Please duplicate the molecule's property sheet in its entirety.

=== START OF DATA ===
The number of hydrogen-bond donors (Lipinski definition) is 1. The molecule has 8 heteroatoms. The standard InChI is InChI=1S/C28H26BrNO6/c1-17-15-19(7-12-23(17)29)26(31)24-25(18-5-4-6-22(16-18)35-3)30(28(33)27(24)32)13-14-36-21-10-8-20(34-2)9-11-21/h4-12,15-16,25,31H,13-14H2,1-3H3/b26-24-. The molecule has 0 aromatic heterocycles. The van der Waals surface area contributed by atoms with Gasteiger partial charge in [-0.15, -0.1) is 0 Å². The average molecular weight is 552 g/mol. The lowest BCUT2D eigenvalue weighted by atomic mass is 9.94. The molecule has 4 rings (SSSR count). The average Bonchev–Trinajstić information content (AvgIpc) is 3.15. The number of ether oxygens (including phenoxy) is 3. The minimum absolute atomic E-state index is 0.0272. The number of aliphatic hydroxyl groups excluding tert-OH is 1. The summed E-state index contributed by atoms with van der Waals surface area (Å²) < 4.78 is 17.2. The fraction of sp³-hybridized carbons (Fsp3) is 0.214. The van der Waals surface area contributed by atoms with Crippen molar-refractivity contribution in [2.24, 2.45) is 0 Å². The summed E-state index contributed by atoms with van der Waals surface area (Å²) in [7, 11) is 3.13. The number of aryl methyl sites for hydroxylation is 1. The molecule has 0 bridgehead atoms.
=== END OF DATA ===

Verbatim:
The number of hydrogen-bond donors (Lipinski definition) is 1. The molecule has 8 heteroatoms. The standard InChI is InChI=1S/C28H26BrNO6/c1-17-15-19(7-12-23(17)29)26(31)24-25(18-5-4-6-22(16-18)35-3)30(28(33)27(24)32)13-14-36-21-10-8-20(34-2)9-11-21/h4-12,15-16,25,31H,13-14H2,1-3H3/b26-24-. The molecule has 0 aromatic heterocycles. The van der Waals surface area contributed by atoms with Gasteiger partial charge in [-0.15, -0.1) is 0 Å². The average molecular weight is 552 g/mol. The lowest BCUT2D eigenvalue weighted by atomic mass is 9.94. The molecule has 4 rings (SSSR count). The average Bonchev–Trinajstić information content (AvgIpc) is 3.15. The number of ether oxygens (including phenoxy) is 3. The minimum absolute atomic E-state index is 0.0272. The number of aliphatic hydroxyl groups excluding tert-OH is 1. The summed E-state index contributed by atoms with van der Waals surface area (Å²) < 4.78 is 17.2. The fraction of sp³-hybridized carbons (Fsp3) is 0.214. The van der Waals surface area contributed by atoms with Crippen molar-refractivity contribution in [2.24, 2.45) is 0 Å². The summed E-state index contributed by atoms with van der Waals surface area (Å²) in [7, 11) is 3.13. The number of aryl methyl sites for hydroxylation is 1. The molecule has 0 bridgehead atoms.